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Crisis. 2016 Jul;37(4):271-280. Epub 2016 Jun 1.

Development and Validation of the Gatekeeper Behavior Scale.

Author information

1
1 Department of Psychology, Baruch College, City University of New York, USA.
2
2 Kognito, New York, NY, USA.
3
3 Department of Psychology, Baruch College and The Graduate Center, City University of New York, USA.
4
4 Begun Center for Violence Prevention Research and Education, Jack, Joseph and Morton Mandel School of Applied Social Sciences, Case Western Reserve University, Cleveland, OH, USA.

Abstract

BACKGROUND:

Community-based gatekeeper trainings are effective tools in increasing gatekeeper skills but few validated measures assess impact.

AIMS:

This study aimed at determining the validity of an 11-item Gatekeeper Behavior Scale (GBS) to assess gatekeeper skills that predict behavior.

METHOD:

To validate the scale, 8,931 users were administered GBS surveys at pretraining, posttraining, and follow-up periods. The training was one of five from the suite of online At-Risk mental health learning simulations for university faculty/staff or students or high/middle school educators.

RESULTS:

A confirmatory factor analysis revealed the three-factor model based on the subscales of preparedness, likelihood, and self-efficacy fit the data best. Factor loadings showed all items correlated highly with theoretical constructs (r ≥ .84, p < .001). The GBS had high internal consistency (α = 0.93). Criterion-related validity for likelihood to discuss concerns at posttraining was significantly related to approaching students believed to be in psychological distress (r = .219, p < .001). Likelihood to refer significantly correlated with the number of students referred (r = .235, p < .001). Convergent validity was established via a correlation between self-efficacy in motivating someone to seek help and general self-efficacy (r = .519, p < .001).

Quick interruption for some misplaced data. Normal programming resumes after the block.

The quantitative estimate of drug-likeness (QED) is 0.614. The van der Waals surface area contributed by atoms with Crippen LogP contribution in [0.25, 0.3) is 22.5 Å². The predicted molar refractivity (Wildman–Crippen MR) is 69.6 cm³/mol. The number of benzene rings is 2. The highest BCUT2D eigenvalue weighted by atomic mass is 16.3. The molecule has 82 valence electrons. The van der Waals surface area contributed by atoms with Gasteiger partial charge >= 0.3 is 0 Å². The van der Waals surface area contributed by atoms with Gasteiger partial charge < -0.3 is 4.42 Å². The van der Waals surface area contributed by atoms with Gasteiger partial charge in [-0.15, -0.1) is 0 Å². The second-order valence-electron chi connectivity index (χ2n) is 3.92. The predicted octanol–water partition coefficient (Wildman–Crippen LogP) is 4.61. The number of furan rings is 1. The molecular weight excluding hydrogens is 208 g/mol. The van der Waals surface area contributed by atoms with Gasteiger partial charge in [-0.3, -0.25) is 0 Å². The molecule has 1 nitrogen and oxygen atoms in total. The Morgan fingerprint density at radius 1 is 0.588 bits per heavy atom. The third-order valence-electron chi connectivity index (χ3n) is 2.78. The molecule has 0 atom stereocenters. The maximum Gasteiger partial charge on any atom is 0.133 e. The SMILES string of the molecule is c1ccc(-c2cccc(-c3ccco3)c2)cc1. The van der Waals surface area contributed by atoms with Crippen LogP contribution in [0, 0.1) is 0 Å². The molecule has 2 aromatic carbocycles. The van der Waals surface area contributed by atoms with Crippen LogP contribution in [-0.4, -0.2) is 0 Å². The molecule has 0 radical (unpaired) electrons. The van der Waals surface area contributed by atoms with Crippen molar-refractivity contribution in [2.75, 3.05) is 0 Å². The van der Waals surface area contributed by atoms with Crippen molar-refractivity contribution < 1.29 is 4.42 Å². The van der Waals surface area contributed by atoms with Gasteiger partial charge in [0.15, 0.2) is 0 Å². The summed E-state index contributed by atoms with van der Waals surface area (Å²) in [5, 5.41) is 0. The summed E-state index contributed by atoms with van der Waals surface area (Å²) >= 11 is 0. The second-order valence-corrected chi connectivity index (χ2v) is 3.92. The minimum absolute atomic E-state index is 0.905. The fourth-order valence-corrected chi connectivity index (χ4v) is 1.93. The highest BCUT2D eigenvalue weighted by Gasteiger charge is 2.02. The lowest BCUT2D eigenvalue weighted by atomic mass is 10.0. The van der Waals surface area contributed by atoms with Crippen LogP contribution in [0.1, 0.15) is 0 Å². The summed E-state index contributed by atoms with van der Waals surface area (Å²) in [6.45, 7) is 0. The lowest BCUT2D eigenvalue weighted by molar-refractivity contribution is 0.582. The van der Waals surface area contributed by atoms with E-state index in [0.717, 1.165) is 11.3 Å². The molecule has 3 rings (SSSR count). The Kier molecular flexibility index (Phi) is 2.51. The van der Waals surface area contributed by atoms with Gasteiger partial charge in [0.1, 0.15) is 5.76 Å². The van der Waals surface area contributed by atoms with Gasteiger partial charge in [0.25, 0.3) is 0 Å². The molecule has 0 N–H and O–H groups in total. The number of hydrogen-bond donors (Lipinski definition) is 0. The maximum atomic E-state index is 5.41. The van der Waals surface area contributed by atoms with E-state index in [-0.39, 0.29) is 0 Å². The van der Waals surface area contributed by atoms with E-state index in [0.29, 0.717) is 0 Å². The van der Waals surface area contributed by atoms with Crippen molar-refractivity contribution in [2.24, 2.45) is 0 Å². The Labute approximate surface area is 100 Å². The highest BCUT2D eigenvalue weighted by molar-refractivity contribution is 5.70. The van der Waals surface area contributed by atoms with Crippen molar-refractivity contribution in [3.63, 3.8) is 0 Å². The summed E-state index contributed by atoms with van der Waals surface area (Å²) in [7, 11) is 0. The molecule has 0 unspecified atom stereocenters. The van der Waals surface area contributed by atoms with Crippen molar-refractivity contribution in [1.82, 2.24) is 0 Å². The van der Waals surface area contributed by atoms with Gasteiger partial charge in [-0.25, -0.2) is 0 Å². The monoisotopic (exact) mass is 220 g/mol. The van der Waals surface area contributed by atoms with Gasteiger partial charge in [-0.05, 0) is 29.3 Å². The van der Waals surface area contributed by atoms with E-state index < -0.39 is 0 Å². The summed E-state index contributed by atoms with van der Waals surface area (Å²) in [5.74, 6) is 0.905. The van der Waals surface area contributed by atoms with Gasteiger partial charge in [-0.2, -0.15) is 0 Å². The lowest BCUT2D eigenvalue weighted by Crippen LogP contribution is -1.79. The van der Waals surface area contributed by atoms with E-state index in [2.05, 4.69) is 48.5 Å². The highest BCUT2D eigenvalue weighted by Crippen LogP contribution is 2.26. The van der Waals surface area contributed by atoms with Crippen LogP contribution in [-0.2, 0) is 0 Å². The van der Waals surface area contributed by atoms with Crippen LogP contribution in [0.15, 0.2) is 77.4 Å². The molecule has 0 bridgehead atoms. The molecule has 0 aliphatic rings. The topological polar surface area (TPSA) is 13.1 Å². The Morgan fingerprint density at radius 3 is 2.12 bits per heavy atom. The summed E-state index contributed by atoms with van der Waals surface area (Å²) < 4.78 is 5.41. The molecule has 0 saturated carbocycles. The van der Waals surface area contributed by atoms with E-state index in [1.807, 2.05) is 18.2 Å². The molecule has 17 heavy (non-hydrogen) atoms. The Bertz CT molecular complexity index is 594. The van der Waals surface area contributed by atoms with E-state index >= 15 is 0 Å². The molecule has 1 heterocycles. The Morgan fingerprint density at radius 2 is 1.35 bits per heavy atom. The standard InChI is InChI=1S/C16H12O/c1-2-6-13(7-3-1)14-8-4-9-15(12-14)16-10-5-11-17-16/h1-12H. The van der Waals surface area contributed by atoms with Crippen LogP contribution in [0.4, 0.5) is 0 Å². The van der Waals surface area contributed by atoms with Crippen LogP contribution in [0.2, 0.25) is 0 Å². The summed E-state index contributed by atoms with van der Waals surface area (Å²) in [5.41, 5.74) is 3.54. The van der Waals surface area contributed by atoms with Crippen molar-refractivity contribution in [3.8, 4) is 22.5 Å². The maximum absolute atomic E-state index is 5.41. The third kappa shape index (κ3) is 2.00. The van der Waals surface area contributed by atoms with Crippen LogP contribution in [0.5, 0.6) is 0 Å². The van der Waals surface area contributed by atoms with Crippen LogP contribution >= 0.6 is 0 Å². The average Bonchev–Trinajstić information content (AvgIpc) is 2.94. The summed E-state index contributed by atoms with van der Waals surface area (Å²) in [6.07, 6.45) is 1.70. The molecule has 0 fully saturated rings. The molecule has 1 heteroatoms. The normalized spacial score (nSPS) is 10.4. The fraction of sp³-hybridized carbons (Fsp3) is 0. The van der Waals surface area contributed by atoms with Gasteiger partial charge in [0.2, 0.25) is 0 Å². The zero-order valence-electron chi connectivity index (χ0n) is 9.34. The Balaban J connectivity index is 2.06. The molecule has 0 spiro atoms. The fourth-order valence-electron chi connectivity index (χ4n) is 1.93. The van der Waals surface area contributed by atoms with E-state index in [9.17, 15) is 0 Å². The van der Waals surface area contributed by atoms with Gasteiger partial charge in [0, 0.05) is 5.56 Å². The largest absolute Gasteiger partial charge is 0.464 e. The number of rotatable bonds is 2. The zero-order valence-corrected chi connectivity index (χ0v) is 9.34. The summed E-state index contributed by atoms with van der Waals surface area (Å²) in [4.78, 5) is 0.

CONCLUSION:

The GBS appears to be a valid tool in measuring the impact of online gatekeeper training simulations and holds promise for assessing other delivery methods.

KEYWORDS:

assessment; confirmatory factor analysis; gatekeeper; suicide prevention; validity

PMID:
27245815
DOI:
10.1027/0227-5910/a000382
[Indexed for MEDLINE]

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